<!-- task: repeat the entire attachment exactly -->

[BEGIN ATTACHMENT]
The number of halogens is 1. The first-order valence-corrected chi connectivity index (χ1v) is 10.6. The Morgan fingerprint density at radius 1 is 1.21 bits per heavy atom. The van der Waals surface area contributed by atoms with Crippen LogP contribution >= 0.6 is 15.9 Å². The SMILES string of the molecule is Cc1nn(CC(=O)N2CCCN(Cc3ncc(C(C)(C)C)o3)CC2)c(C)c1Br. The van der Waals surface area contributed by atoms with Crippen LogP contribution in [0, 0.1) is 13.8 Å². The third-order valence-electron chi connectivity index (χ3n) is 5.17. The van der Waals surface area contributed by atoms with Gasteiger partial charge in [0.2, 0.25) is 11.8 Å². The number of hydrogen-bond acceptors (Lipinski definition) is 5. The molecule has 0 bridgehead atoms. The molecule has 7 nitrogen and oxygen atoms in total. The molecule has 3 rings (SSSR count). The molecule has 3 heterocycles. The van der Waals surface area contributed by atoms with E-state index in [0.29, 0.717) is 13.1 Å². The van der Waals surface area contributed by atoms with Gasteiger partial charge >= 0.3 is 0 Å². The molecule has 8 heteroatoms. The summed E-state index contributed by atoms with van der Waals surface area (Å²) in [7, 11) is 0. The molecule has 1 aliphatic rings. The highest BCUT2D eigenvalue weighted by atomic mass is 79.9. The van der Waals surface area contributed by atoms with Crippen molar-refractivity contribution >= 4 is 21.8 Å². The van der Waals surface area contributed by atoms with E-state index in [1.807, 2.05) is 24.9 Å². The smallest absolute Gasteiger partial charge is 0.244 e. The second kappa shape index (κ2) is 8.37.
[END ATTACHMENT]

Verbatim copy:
The number of halogens is 1. The first-order valence-corrected chi connectivity index (χ1v) is 10.6. The Morgan fingerprint density at radius 1 is 1.21 bits per heavy atom. The van der Waals surface area contributed by atoms with Crippen LogP contribution >= 0.6 is 15.9 Å². The SMILES string of the molecule is Cc1nn(CC(=O)N2CCCN(Cc3ncc(C(C)(C)C)o3)CC2)c(C)c1Br. The van der Waals surface area contributed by atoms with Crippen LogP contribution in [0, 0.1) is 13.8 Å². The third-order valence-electron chi connectivity index (χ3n) is 5.17. The van der Waals surface area contributed by atoms with Gasteiger partial charge in [0.2, 0.25) is 11.8 Å². The number of hydrogen-bond acceptors (Lipinski definition) is 5. The molecule has 0 bridgehead atoms. The molecule has 7 nitrogen and oxygen atoms in total. The molecule has 3 rings (SSSR count). The molecule has 3 heterocycles. The van der Waals surface area contributed by atoms with E-state index in [0.29, 0.717) is 13.1 Å². The van der Waals surface area contributed by atoms with Gasteiger partial charge >= 0.3 is 0 Å². The molecule has 8 heteroatoms. The summed E-state index contributed by atoms with van der Waals surface area (Å²) in [7, 11) is 0. The molecule has 1 aliphatic rings. The highest BCUT2D eigenvalue weighted by atomic mass is 79.9. The van der Waals surface area contributed by atoms with Crippen molar-refractivity contribution >= 4 is 21.8 Å². The van der Waals surface area contributed by atoms with E-state index in [1.807, 2.05) is 24.9 Å². The smallest absolute Gasteiger partial charge is 0.244 e. The second kappa shape index (κ2) is 8.37.